One of the recommended second-line therapies for patients with type 2 diabetes puts patients at risk for diabetic ketoacidosis (DKA) a serious condition in which too much acid builds up in the blood.
The therapies, known as SGLT2 inhibitors, include the brand names Invokana and Invokamet. The drugs work by removing excess glucose from the blood and excreting it through the urine. The medications are only indicated for patients with type 2 diabetes, but they are being prescribed off-label as well as studied in some patients with type 1 diabetes.
But the vast majority of patients taking SGLT2 inhibitors are type 2 diabetics. While rare, DKA has been reported in patients taking these medications. An analysis published in the journal Diabetes Care found 39 cases of DKA among 11,197 people taking the drugs.
Reported symptoms included nausea and vomiting, though researchers said it was unclear if the symptoms were a cause, contributor or consequence of the DKA. Also, two thirds of the patients had some event such as surgery, an insulin dose reduction, or weight loss, that could have triggered DKA.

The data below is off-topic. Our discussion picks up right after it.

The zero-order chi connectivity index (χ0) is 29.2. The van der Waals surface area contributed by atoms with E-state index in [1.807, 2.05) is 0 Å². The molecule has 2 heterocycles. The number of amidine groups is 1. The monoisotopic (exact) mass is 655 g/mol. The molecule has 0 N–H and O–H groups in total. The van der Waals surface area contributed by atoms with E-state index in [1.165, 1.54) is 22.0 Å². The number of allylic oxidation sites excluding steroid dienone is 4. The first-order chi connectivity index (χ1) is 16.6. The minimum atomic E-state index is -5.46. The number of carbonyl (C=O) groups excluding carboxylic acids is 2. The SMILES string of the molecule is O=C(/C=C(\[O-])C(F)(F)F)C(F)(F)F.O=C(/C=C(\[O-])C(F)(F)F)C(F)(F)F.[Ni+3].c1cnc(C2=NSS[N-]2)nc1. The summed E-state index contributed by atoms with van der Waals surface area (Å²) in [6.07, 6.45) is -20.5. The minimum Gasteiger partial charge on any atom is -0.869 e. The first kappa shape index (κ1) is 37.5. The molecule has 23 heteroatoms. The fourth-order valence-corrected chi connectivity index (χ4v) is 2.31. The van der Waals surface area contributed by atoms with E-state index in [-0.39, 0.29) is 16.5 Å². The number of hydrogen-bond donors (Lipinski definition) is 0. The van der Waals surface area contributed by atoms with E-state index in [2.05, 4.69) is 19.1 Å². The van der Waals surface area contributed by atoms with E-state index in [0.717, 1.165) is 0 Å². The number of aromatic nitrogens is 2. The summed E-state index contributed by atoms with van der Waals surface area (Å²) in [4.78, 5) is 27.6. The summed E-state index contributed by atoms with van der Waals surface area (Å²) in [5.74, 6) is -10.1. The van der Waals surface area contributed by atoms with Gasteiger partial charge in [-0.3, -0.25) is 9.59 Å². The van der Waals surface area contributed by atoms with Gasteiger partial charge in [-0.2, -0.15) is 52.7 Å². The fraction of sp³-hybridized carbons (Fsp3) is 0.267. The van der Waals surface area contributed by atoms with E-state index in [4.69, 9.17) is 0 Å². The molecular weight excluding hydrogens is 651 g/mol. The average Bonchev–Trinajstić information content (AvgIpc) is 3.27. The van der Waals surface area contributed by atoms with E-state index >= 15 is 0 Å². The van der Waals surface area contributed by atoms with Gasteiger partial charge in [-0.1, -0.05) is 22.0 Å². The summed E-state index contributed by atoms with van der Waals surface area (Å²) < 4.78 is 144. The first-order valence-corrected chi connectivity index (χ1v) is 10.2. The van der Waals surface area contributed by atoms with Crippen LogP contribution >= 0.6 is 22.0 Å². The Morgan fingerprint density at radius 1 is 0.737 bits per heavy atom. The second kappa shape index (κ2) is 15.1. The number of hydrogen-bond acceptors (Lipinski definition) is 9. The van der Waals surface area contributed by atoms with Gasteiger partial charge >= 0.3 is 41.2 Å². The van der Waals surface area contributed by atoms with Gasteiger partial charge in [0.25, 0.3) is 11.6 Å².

In June, the Food and Drug Administration (FDA) strengthened earlier warnings that SGLT2 inhibitors could increase the risk of DKA, a condition that, if left untreated, can lead to diabetic coma and death.
Researchers said that because of this obvious risk, recognizing symptoms of DKA in patients taking SGLT2 inhibitors is vital. But it also may be tricky. “We would recommend a high index of suspicion for DKA in patients taking SGLT2 inhibitors with unexplained malaise or gastrointestinal symptoms and recommend measuring urine or plasma ketones in that setting,” the researchers wrote.
And while the risk of DKA in patients taking SGLT2 inhibitors is “unusual,” the researchers said, doctors should teach their patients what symptoms to look for and the type of events that may trigger DKA.